A recent Statista infographic on access to running water used a report from the Proceedings of the National Academy of Sciences as source material. Over 500,000 people just in the top 50 cities are without running water … could not this be a priority for infrastructure spending? when was the last time you tried to live day-to-day for several days w/out running water?
Statista’s summary is not a surprise, quote: “According to the report, “the spatial and sociodemographic patterns of plumbing poverty reveal that urban water insecurity is a relational condition reflecting disparities of race and class”. It adds that urban water management and security have largely been framed as a supply issue to date. Worryingly, the research found that residents without access to safe piped water are 35 percent more likely to be people of color and 61 percent more likely to be renters rather than property owners.”
Here is the source’s abstract, quote: “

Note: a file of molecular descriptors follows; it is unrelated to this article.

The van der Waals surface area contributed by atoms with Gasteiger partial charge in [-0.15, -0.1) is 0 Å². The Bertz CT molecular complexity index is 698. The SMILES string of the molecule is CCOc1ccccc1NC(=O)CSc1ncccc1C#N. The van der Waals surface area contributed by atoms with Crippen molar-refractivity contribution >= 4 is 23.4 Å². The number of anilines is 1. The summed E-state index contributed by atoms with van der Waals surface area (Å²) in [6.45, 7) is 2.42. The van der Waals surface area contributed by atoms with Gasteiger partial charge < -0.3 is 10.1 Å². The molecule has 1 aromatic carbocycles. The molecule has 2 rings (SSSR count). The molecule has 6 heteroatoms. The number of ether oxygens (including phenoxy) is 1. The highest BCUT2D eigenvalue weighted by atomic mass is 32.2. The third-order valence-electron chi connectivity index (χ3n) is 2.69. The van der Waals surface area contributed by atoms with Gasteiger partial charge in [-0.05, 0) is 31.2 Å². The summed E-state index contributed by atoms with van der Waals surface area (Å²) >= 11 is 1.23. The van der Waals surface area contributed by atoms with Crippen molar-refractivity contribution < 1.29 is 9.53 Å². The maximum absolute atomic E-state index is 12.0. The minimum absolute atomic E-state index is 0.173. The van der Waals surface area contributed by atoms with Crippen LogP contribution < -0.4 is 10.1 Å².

Here is the source’s abstract, quote: “Safe, reliable, and equitable water access is critical to human health and livelihoods. In the United States, an estimated 471,000 households or 1.1 million individuals lack a piped water connection and 73% of households are located in cities, close to networked supply. In this study, we undertake a nationwide analysis of urban water access in the United States, with the aim of explaining the drivers of infrastructural inequality in the 50 largest metropolitan areas. Drawing on statistical analysis and regression modeling of census microdata at the household scale, our analysis reveals spatial and sociodemographic patterns of racialized, class-based, and housing disparities that characterize plumbing poverty. Among unplumbed households, we show that households headed by people of color are almost 35% more likely to lack piped water as compared to white, non-Hispanic households. Precarious housing conditions are an equally strong predictor: Renter-occupied households in the 50 largest US metros were 1.61 times more likely than owner-occupied households to lack piped water. We argue that insecure domestic water access in the United States should be understood as a housing issue that reflects structural inequalities of race and class, particularly in cities with widening wealth gaps. The article concludes with a call for research and action at the intersection of water provision, housing, and social inequality—a paradigm we call the housing–water nexus.”